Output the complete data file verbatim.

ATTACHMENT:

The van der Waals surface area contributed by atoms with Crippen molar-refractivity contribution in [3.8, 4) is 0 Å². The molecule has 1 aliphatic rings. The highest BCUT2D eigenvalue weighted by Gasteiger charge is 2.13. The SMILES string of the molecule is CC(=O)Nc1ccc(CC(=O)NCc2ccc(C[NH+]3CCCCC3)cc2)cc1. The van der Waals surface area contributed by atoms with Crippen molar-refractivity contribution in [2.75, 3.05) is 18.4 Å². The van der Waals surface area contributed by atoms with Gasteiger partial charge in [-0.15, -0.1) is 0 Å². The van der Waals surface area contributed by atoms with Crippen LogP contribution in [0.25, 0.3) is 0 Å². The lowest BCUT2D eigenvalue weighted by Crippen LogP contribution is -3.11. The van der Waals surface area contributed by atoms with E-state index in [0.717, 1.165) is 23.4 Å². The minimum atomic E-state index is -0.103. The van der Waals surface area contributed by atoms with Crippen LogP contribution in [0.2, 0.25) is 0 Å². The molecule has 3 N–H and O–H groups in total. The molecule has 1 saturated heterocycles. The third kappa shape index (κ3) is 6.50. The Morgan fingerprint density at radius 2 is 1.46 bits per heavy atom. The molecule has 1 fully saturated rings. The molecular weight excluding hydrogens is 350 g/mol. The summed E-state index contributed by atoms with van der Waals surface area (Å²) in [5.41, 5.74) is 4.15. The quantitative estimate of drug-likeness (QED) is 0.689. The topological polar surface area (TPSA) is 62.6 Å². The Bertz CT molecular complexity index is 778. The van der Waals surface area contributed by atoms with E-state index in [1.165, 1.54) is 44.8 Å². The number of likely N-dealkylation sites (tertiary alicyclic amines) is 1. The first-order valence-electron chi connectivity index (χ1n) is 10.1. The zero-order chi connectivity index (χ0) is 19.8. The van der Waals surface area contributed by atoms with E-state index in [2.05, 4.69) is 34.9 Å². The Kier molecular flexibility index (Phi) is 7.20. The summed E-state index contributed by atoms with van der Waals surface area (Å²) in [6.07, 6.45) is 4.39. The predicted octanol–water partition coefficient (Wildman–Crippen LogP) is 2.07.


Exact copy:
The van der Waals surface area contributed by atoms with Crippen molar-refractivity contribution in [3.8, 4) is 0 Å². The molecule has 1 aliphatic rings. The highest BCUT2D eigenvalue weighted by Gasteiger charge is 2.13. The SMILES string of the molecule is CC(=O)Nc1ccc(CC(=O)NCc2ccc(C[NH+]3CCCCC3)cc2)cc1. The van der Waals surface area contributed by atoms with Crippen molar-refractivity contribution in [2.75, 3.05) is 18.4 Å². The van der Waals surface area contributed by atoms with Gasteiger partial charge in [-0.15, -0.1) is 0 Å². The van der Waals surface area contributed by atoms with Crippen LogP contribution in [0.25, 0.3) is 0 Å². The lowest BCUT2D eigenvalue weighted by Crippen LogP contribution is -3.11. The van der Waals surface area contributed by atoms with E-state index in [0.717, 1.165) is 23.4 Å². The minimum atomic E-state index is -0.103. The van der Waals surface area contributed by atoms with Crippen LogP contribution in [0.2, 0.25) is 0 Å². The molecule has 3 N–H and O–H groups in total. The molecule has 1 saturated heterocycles. The third kappa shape index (κ3) is 6.50. The Morgan fingerprint density at radius 2 is 1.46 bits per heavy atom. The molecule has 1 fully saturated rings. The molecular weight excluding hydrogens is 350 g/mol. The summed E-state index contributed by atoms with van der Waals surface area (Å²) in [5.41, 5.74) is 4.15. The quantitative estimate of drug-likeness (QED) is 0.689. The topological polar surface area (TPSA) is 62.6 Å². The Bertz CT molecular complexity index is 778. The van der Waals surface area contributed by atoms with E-state index in [1.165, 1.54) is 44.8 Å². The number of likely N-dealkylation sites (tertiary alicyclic amines) is 1. The first-order valence-electron chi connectivity index (χ1n) is 10.1. The zero-order chi connectivity index (χ0) is 19.8. The van der Waals surface area contributed by atoms with E-state index in [2.05, 4.69) is 34.9 Å². The Kier molecular flexibility index (Phi) is 7.20. The summed E-state index contributed by atoms with van der Waals surface area (Å²) in [6.07, 6.45) is 4.39. The predicted octanol–water partition coefficient (Wildman–Crippen LogP) is 2.07.